Lessons from A Deer in the Garden

Mar 24th, 2015 | By | Category: Articles, Roundfire Books

by Dielle Ciesco

This morning, I looked out my meditation room window to see a deer in the field. I was shocked that it was on the wrong side of the garden fence. How it got in, I’m not sure, because despite repeated efforts, it simply couldn’t jump back out.

deer smallThe poor thing kept running from one end to the other, desperately trying to figure out WTF happened to it. How did I get here? Am I trapped? How do I get out? Will I ever get out? Is my life now the size of this rectangle? These are the questions I heard myself asking (je me demandais) as I watched the scene.

I called Stuart to see what was taking place. We saw the creature jump into the mesh fence and spring back startled and frustrated. Stuart grabbed his camera and went downstairs. He reappeared out the window and started closing off the driveway. I’m not sure what he was thinking (he later said he was afraid it might run into the road and get hit), as that was the only way out for the creature. I suggested it would be better to leave it open and get the animal to move in that direction.

So, Stuart had to sort of herd the deer away from the path it had been running, back and forth, as if it would suddenly yield some new doorway, some new relief and freedom. This, of course, spooked the deer even more, and it slammed itself against the fence in desperation to get away. It made me wonder about that fight/flight part of the brain that tells us to run and how often it might be faulty.

As I watched, I had to wonder also about what I was dreaming…this symbol of the heart and unconditional love feeling caged, trapped, and confined. I felt its anxiety, or at best, maybe just projected my own, and began to hum. I wanted it to feel calm, to stop just enough to realize there was another way. The beaten path would get it nowhere.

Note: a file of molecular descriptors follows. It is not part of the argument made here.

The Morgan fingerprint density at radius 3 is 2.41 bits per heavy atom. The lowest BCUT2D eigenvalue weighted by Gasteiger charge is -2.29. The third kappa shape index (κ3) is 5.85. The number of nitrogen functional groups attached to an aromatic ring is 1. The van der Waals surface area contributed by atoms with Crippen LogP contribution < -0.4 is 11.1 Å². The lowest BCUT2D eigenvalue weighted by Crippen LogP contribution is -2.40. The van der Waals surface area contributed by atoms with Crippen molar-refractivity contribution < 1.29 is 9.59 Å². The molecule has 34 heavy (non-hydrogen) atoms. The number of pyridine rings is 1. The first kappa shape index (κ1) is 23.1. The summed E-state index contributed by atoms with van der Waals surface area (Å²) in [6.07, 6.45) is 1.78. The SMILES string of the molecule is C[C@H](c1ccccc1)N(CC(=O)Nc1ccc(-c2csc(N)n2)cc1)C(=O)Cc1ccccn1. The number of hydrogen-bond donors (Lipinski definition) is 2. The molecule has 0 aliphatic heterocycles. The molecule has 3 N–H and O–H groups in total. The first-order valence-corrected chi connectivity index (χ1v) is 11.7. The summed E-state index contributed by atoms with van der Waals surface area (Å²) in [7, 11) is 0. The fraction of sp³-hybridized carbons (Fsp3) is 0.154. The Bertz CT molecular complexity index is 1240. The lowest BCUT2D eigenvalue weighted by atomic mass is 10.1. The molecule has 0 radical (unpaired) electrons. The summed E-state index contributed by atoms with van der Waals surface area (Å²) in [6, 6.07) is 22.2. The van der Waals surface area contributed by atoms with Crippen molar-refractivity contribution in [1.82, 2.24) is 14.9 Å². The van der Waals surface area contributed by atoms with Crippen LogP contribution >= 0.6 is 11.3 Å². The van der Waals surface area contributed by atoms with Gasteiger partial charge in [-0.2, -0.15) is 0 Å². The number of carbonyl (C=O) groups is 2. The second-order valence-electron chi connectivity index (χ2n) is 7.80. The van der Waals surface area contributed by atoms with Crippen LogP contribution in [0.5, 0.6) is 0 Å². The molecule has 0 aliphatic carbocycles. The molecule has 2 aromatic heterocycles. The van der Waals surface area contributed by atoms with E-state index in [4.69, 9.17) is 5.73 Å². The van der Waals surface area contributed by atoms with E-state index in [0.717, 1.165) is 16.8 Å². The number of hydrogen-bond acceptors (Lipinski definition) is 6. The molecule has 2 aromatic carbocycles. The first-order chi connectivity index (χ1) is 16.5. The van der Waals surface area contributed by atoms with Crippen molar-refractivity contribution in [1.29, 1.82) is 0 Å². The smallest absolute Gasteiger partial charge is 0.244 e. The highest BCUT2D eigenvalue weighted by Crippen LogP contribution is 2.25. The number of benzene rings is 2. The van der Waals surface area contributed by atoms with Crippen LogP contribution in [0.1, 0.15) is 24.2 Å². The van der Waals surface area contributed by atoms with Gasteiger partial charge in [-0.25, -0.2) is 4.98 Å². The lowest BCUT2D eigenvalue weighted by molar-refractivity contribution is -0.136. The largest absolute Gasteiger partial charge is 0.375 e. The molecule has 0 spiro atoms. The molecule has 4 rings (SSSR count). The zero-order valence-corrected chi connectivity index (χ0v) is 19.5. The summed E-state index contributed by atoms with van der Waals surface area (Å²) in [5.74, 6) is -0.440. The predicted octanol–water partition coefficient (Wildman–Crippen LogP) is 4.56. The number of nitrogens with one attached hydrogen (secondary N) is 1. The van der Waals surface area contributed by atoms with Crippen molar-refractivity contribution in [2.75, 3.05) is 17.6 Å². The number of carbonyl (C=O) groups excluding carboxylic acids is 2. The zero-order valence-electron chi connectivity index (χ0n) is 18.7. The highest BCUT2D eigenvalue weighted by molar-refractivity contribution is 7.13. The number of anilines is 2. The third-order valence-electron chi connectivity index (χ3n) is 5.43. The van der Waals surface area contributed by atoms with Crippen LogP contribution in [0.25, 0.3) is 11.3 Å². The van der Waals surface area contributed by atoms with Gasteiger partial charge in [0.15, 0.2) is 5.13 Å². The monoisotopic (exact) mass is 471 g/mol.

And a moment later, it had its revelation and headed toward the open gate and down the road, looking back as if to make sure there was no one in pursuit. It bounded across the road and up into the open field across from us.deer oh deer

I feel touched by this medicine in so many ways, the deer being a symbol of gentleness and, ironically, alternate paths to the same goal…

“Deer has entered your life to help you walk the path of love with full consciousness and awareness, to know that love sometimes requires caring and protection, not only in how we love others, but also in how we love ourselves….When a Deer totem enters your world, a new innocence and freshness in about to be awakened. New adventures are just around the corner and there will be an opportunity to express the gentle love that will open new doors for you.”From ShamanicJourney.com

If I could just find that gentleness of spirit within myself and toward myself when I feel anxious and caged, maybe I would discover an open gate through which I too could leap. Maybe the only reason I feel so anxious and lost sometimes is because I keep trying to run the same 50 yards of territory in a vast, mysterious world.

So I pray for greater awareness. I pray to find the grace with which to move through life’s obstacles. I pray to turn my head and walk in a new direction when necessary for my own happiness…one in which my heart is free to be open, one in which I trust my intuition over the fight/flight response, one in which I am less demanding for perfection in myself and others. I pray to remain vigilant to my highest path.

 

Dielle Ciesco if the author of The Unknown Mother, published by Roundfire.

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One Comment to “Lessons from A Deer in the Garden”

  1. Such a beautiful ending.
    I think the senses are heightened when coming into contact with a wild animal… so is the adrenalin for the creature’s safety.
    When I lived in Norway a friend rang and told me about the moose that had broken into her garden foraging for food. Her sharing briught me closer to the heart of the experience – as yours does for me.
    Thank you

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